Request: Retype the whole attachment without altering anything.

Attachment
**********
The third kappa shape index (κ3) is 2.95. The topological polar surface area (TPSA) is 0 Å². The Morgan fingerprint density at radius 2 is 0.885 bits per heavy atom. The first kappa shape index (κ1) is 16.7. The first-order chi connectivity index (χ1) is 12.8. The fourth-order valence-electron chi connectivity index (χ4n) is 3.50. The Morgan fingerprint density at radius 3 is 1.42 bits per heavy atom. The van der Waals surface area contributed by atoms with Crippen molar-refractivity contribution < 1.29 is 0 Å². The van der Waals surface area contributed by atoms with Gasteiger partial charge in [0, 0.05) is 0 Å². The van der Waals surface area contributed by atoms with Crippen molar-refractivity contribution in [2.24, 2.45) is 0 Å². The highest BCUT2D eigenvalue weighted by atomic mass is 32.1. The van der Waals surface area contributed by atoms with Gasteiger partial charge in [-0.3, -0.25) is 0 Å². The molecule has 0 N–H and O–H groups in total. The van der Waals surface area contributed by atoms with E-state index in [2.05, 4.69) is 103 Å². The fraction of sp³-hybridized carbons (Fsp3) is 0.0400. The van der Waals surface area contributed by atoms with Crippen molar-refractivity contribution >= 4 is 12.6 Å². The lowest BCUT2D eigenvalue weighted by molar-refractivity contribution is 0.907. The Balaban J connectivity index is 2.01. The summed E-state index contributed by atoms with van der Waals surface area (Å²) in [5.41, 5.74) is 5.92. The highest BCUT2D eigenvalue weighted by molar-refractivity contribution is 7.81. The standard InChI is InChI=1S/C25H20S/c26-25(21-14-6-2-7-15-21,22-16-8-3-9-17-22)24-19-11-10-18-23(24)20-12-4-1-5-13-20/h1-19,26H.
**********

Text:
The third kappa shape index (κ3) is 2.95. The topological polar surface area (TPSA) is 0 Å². The Morgan fingerprint density at radius 2 is 0.885 bits per heavy atom. The first kappa shape index (κ1) is 16.7. The first-order chi connectivity index (χ1) is 12.8. The fourth-order valence-electron chi connectivity index (χ4n) is 3.50. The Morgan fingerprint density at radius 3 is 1.42 bits per heavy atom. The van der Waals surface area contributed by atoms with Crippen molar-refractivity contribution < 1.29 is 0 Å². The van der Waals surface area contributed by atoms with Gasteiger partial charge in [0, 0.05) is 0 Å². The van der Waals surface area contributed by atoms with Crippen molar-refractivity contribution in [2.24, 2.45) is 0 Å². The highest BCUT2D eigenvalue weighted by atomic mass is 32.1. The van der Waals surface area contributed by atoms with Gasteiger partial charge in [-0.3, -0.25) is 0 Å². The molecule has 0 N–H and O–H groups in total. The van der Waals surface area contributed by atoms with E-state index in [2.05, 4.69) is 103 Å². The fraction of sp³-hybridized carbons (Fsp3) is 0.0400. The van der Waals surface area contributed by atoms with Crippen molar-refractivity contribution >= 4 is 12.6 Å². The lowest BCUT2D eigenvalue weighted by molar-refractivity contribution is 0.907. The Balaban J connectivity index is 2.01. The summed E-state index contributed by atoms with van der Waals surface area (Å²) in [5.41, 5.74) is 5.92. The highest BCUT2D eigenvalue weighted by molar-refractivity contribution is 7.81. The standard InChI is InChI=1S/C25H20S/c26-25(21-14-6-2-7-15-21,22-16-8-3-9-17-22)24-19-11-10-18-23(24)20-12-4-1-5-13-20/h1-19,26H.